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Hugelkultur over Stumps.

 
minyamoo metzger
Posts: 19
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You're never the only one to think of something.
I've not heard of this yet, maybe for good reason, maybe it doesn't work, that's why.
My mom asked me the best way to get rid of a stump and my condescending thought bubble came up ("I would see it as a challenge, grab one shovel, one axe, and conquer"!)
I told her "I don't know" because I have my own stumps to deal with.

Then in my incessant quest for knowledge I stumbled upon hugelkulture.
Then I used my permaculture mind and thought, hmm, why not purposefully grow trees, harvest the young wood, then plant a "hugel potted plant".
Instead of a giant mound, where you have to cart things around, and dig a giant trench, why not build circles.

Now let me elaborate.

Hugel over the stump, then plant a tall growing plant in the middle, let's call it a tomato.
On the outer edge do an herb, or two, let's call them basil, and oregano.
Then a pest control flower on the sides.
Give it a slight slope to the south.
On the north facing side put your favorite "mulch" "green manure" so that part way through the season you have your fee mulch right there.
Lastly dig a moat (I'm not saying swale) 3/4 of the way around the north side.

Just think how stable you could have a stake in a stump, before you pile on the manure and carbon.

I'll bet someone else has already thought of and done this, but I'm bout to go try, so good luck folks I'll be back.
 
Ben Plummer
gardener
Posts: 345
Location: Midcoast Maine, Zone 5b
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If she doesn't go for the hugelkultur project, there's another option for stump removal using good ol' fire.
 
William James
gardener
Posts: 1010
Location: Northern Italy
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could use mushrooms. they eat dead wood. Drill holes into it and pack down spores and see what happens. At worst, nothing will happen.
I'd use hugelkulture if it was a good spot for hugelkulture. Or a compost heap.

Basically you want the stump to return to being a productive element in your system. There are many ways to do that which don't require much work.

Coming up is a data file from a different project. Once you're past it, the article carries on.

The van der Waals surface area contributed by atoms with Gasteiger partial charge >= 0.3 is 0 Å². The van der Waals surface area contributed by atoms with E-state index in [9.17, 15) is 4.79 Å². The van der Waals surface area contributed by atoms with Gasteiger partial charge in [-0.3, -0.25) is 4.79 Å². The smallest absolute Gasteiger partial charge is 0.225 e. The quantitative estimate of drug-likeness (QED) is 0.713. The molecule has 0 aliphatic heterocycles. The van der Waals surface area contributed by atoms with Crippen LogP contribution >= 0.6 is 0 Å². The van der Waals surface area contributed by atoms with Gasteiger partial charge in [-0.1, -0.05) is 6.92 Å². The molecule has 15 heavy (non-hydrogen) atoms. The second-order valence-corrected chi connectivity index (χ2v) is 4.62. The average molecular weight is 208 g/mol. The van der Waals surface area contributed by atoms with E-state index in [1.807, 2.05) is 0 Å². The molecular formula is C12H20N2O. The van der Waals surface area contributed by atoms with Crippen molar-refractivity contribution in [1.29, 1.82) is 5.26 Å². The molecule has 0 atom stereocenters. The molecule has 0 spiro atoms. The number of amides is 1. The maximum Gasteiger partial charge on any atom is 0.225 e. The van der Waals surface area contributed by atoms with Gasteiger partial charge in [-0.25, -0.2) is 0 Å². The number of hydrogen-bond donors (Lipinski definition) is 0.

I would only take a stump out if I really needed to reclaim that piece of ground. I've done it in a small yard where space was an issue and I had a magnolia that kept sprouting and creating a bush. Lots of digging and cutting, but I got it out. Wouldn't do it again unless really necessary.

If it's just dead and nothing's coming up from it, you could also just choose to grow around it. In time the spot will become something else.

Also, dead wood that is not breaking down needs nitrogen to break down.

Fire is an option, but why waste good carbon?
W
 
John Elliott
pollinator
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Let's call it a butternut squash.



My neighbor had a big dead snag next to his driveway that had to come down. I was happy to take all that rotted wood (and he was happy to get rid of it), so I planted some butternut squash there for him. Seems to be doing quite well.
 
Nick Truscott
Posts: 7
Location: Alekovo near Svishtov, Bulgaria
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We have 6 stumps along the north side of our house in Northern Bulgaria (very close to our septic line) so we didn't want to pull the stumps out. We've inoculated all the stumps with mushroom spores and built hugelkulture type mounds about 1.5m high between the stumps using dead wood and wood we have culled from our overgrown property. We are not actually going to be living on the property full-time until late 2014/early 2015 so the hugelkulture mounds are covered in plastic and I hope to plant them on our next visit (early spring 2014).
 
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